Below is the basic Fairbanks evidence in the form of a scatterplot. For summer precipitation I'm using the Standardized Precipitation Index (SPI). The SPI is widely used in drought assessment and is extremely useful for comparing precipitation anomalies for regions with quite different climates (say, Fairbanks vs. Yakutat). However, it's also a handy way of characterizing anomalies at a single locations, since the SPI effectively takes into account the distribution of precipitation amounts, which very often do not follow a bell (Gaussian) curve and turns the anomalies into standard deviations. For temperatures, which at the monthly and seasonal scale usually do follow a bell-curve distribution (in the absence of trend), standardized anomalies are just the observed minus the long term average, and that difference divided by the long term standard deviation.When we work-up those statistics for each summer during the Weather Bureau/NWS era at Fairbanks (using the full 1930-2016 record as the baseline), here's what we get. The summer SPI is on the vertical axis and the summer temperature anomaly is on horizontal axis. The red dashed line is the linear correlation, which is significant, and does lend support to the idea that warm summers (right-hand side of the plot) do trend to be dry, while cool summers due tend to be wet.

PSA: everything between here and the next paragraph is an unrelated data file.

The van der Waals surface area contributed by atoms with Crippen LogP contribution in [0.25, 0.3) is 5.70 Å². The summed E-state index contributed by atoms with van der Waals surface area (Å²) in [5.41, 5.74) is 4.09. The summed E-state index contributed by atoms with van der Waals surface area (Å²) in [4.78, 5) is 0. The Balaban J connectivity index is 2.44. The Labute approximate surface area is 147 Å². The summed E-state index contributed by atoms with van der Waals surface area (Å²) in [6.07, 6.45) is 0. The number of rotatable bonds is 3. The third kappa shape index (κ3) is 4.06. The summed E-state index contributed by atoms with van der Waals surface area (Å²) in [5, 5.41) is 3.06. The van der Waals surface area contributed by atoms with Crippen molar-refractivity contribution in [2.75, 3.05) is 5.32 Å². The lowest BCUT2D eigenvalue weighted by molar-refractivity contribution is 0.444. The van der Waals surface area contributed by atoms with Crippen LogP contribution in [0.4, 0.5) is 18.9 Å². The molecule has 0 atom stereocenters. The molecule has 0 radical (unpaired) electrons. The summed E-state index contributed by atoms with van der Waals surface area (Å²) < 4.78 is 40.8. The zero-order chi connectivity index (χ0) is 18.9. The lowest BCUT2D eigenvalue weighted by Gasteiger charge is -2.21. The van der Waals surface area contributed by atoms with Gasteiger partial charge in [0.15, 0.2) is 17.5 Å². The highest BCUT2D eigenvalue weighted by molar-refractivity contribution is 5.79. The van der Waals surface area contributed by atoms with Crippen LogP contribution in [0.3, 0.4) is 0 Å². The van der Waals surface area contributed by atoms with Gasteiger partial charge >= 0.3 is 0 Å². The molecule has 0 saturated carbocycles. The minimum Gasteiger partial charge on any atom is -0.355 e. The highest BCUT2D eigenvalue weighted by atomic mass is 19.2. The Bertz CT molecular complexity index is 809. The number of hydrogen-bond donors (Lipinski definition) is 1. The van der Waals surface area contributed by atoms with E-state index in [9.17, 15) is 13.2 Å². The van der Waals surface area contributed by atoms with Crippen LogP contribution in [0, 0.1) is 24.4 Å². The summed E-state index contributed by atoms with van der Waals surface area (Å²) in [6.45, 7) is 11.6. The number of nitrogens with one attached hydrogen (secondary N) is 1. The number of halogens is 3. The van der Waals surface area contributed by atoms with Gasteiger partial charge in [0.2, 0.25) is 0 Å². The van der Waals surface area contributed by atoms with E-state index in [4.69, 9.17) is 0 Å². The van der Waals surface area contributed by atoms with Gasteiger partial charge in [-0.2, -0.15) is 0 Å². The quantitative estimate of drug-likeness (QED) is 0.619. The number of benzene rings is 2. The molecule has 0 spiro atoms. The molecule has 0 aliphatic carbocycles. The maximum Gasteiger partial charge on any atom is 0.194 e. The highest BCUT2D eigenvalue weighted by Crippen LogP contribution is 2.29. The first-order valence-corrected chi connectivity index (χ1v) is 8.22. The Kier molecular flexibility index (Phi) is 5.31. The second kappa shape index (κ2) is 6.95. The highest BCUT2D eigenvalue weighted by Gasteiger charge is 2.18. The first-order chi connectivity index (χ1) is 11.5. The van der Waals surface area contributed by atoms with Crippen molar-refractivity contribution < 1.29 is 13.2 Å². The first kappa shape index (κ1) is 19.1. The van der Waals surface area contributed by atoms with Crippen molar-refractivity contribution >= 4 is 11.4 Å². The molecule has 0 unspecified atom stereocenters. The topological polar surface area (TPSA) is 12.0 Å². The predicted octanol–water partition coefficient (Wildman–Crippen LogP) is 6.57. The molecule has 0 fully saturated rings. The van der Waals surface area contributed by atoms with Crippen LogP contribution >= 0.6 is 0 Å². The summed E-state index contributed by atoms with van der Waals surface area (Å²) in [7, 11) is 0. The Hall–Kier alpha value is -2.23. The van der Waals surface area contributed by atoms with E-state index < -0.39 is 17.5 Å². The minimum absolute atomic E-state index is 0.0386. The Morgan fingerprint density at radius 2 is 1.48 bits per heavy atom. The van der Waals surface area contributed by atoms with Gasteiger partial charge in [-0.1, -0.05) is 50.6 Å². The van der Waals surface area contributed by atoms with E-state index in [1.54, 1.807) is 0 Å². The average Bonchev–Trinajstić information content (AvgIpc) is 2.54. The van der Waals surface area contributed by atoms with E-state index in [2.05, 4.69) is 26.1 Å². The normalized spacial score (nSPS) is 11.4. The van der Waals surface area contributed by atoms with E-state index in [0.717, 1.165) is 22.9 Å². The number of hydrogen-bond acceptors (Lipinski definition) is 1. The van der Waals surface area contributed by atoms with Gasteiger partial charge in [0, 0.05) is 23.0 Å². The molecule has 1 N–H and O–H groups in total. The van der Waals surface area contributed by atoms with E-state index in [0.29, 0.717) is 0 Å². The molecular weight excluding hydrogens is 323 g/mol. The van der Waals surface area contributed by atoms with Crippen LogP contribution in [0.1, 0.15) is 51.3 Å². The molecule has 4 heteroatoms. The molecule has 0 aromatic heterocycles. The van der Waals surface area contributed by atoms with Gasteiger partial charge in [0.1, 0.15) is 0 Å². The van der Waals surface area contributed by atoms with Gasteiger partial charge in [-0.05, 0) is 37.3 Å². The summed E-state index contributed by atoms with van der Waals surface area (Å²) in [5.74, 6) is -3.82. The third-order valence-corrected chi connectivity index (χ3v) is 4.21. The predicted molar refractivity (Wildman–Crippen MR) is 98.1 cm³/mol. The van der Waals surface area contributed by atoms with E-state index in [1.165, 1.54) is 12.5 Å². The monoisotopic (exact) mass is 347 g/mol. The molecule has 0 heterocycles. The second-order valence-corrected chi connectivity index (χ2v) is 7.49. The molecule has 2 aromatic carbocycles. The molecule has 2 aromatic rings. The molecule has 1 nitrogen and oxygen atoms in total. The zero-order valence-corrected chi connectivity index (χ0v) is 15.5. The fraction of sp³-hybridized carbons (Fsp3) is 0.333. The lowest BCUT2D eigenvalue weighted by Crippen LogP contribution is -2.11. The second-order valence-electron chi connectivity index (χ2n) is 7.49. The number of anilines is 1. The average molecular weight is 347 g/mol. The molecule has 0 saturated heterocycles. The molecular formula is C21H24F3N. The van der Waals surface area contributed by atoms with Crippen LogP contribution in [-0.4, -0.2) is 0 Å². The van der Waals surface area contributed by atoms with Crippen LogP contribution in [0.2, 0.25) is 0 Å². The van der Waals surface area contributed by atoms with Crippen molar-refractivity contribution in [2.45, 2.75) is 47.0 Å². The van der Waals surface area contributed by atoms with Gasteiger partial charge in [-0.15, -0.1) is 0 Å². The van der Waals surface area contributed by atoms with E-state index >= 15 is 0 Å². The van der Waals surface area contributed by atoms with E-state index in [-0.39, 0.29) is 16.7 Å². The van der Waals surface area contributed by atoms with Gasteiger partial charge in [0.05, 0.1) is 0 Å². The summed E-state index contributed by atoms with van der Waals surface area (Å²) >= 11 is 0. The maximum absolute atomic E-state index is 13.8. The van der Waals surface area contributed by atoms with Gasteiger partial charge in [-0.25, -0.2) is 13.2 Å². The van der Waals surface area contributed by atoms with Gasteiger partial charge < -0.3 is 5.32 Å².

Update: A couple of folks have asked about how wildfire activity fits into this, so here's the basic temp vs. rainfall anomaly plot with the million acre plus seasons highlighted. In this view, only two seasons, 2002 and 2015, had significantly above average summer rainfall in Fairbanks and also burned a million acres or more (statewide).